Sometimes we need permanent markers.
I’m not talking about the kind you keep away from toddlers. I’m talking about the ones that remind older children and adults that there are beautiful and terrible things in history we must never forget. There are acts of heroism we need to remember for inspiration and gratitude. There are acts of brutality we need to remember so they will never happen again.
When I was a child, there was a permanent historical marker in the small town of Mt. Mourne, NC along NC Highway 115 that reminded passers-by that “this was the place” where enslaved people were sold and put on a train headed south. It was near one of the largest plantations in Iredell County owned by Rufus Reid, a Presbyterian. He owned as many as 84 human beings.
As a child, my dad would stop alongside this permanent marker as we drove between Mooresville and Davidson, and he would point out that the town was called Mt. Mourne because of it’s legacy of trauma.
The train tracks are still there but the platform where the enslaved were forever separated from their families is gone. The historic marker is also gone and even Mt. Mourne’s wiki page doesn’t mention this history of selling people on a platform across from the train tracks. Even the origination of the town name has changed. It’s now said that Mt. Mourne was named for the Mourne Mountains in Northern Ireland.
Sometimes even a permanent marker is not permanent.
Last week – with 42 colleagues – I made my first pilgrimage to The Legacy Museum and The National Memorial for Peace and Justice in Montgomery, Alabama. The Equal Justice Initiative, founded and directed by Bryan Stevenson, created both this museum and memorial in order to tell a story that most of our U.S. History books do not tell.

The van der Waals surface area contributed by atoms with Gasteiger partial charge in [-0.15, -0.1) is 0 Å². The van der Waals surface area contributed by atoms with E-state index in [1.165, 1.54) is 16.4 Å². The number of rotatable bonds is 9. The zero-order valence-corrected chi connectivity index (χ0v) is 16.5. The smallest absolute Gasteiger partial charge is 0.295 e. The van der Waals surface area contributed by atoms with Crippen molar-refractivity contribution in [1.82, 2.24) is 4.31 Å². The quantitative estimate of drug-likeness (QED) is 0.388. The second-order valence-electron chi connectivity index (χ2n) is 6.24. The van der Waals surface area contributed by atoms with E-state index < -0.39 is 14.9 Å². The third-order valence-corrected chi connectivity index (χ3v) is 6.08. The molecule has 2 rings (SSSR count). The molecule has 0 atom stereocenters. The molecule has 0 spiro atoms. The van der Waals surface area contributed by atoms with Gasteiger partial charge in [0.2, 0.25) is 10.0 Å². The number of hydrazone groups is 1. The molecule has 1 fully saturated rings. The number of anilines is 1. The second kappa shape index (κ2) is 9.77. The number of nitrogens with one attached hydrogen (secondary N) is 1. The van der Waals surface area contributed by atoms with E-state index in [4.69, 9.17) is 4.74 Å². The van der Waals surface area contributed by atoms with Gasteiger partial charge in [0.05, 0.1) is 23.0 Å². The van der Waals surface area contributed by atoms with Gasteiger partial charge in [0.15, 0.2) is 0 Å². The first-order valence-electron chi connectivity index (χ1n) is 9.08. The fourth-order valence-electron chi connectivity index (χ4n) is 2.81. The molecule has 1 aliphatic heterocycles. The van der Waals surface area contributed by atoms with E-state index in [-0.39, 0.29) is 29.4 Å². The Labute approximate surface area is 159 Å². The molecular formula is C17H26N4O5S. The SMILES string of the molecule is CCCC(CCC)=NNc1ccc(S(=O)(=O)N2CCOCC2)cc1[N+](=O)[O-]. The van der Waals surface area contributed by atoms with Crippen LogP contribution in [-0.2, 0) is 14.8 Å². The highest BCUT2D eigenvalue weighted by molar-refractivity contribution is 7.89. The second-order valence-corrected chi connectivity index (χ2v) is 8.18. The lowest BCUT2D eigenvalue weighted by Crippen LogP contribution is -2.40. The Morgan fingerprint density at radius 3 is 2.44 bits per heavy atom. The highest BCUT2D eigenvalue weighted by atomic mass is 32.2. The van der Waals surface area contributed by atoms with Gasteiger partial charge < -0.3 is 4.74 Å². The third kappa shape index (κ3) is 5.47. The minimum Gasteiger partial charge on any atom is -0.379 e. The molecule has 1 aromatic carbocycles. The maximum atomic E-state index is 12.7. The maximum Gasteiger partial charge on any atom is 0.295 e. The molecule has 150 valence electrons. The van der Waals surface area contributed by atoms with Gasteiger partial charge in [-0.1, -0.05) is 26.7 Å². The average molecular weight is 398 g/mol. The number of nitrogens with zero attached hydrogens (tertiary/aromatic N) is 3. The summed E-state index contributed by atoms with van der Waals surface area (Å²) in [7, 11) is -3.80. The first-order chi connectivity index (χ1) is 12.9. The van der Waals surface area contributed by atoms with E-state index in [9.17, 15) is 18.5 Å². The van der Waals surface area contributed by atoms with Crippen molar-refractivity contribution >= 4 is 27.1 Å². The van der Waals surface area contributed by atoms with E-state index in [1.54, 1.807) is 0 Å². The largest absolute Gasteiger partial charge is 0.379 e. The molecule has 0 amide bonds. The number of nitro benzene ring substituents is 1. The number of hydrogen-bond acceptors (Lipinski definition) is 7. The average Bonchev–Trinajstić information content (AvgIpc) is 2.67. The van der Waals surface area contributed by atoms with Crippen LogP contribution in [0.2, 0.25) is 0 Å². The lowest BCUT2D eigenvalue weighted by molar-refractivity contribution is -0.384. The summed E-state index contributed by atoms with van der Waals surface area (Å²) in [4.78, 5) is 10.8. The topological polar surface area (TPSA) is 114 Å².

Just as the Bibles many of us study include true stories of the mistreatment of women and children, slavery in Egypt, the worship of gold, the devastation of villages, and even the gory crucifixion of an innocent man whom some of us call The Living Word of God, real history – even if it’s excruciating and shameful – is essential for us to know. It reminds us who we are and who God is.
There are more than 176,473 permanent historic markers in the USA according to The Historical Marker Database with more added daily. There are markers at the homes of Clara Barton, Mary McLeod Bethune, and Davy Crockett. There are markers at U.S. Naval Base Pearl Harbor and Bunker Hill. There are even markers designating a Circus Train Wreck in 1918 in Indiana and the original Krispy Kreme Donut Shop in North Carolina.
Many of us prefer not to know about the excruciating and shameful parts of our U.S. history. When NFL Panther fans go to a home game at Bank of America Stadium in Charlotte, they probably don’t want to know that the first lynching in the city happened on what is now the 20 yard line under the turf. When tourists visit Mt. Rushmore, they probably don’t want to hear that the land was stolen from the Lakota people when the U.S. broke a treaty with them in 1877.
But we need to remember. We need to remember in order to honor those who have suffered. We need to remember in order to tell the truth about ourselves – which is my favorite verse before Sunday Prayers of Confession:
If we say that we have no sin, we deceive ourselves, and the truth is not in us. If we confess our sins, he who is faithful and just will forgive us our sins and cleanse us from all unrighteousness. I John 1:8-9
The Equal Justice Initiative continues to collaborate with local communities to install more permanent markers that tell the truth. My hope is that – one day – there will even be a marker at the Bank of America Stadium.
Image of a marker at the National Memorial for Peace and Justice commemorating the lynchings that occured in Rowan County, NC from where my people hail.
Thanks for this, Jan. It makes me wonder: how does the “nothing to make us feel bad” crowd justify remembering Good Friday?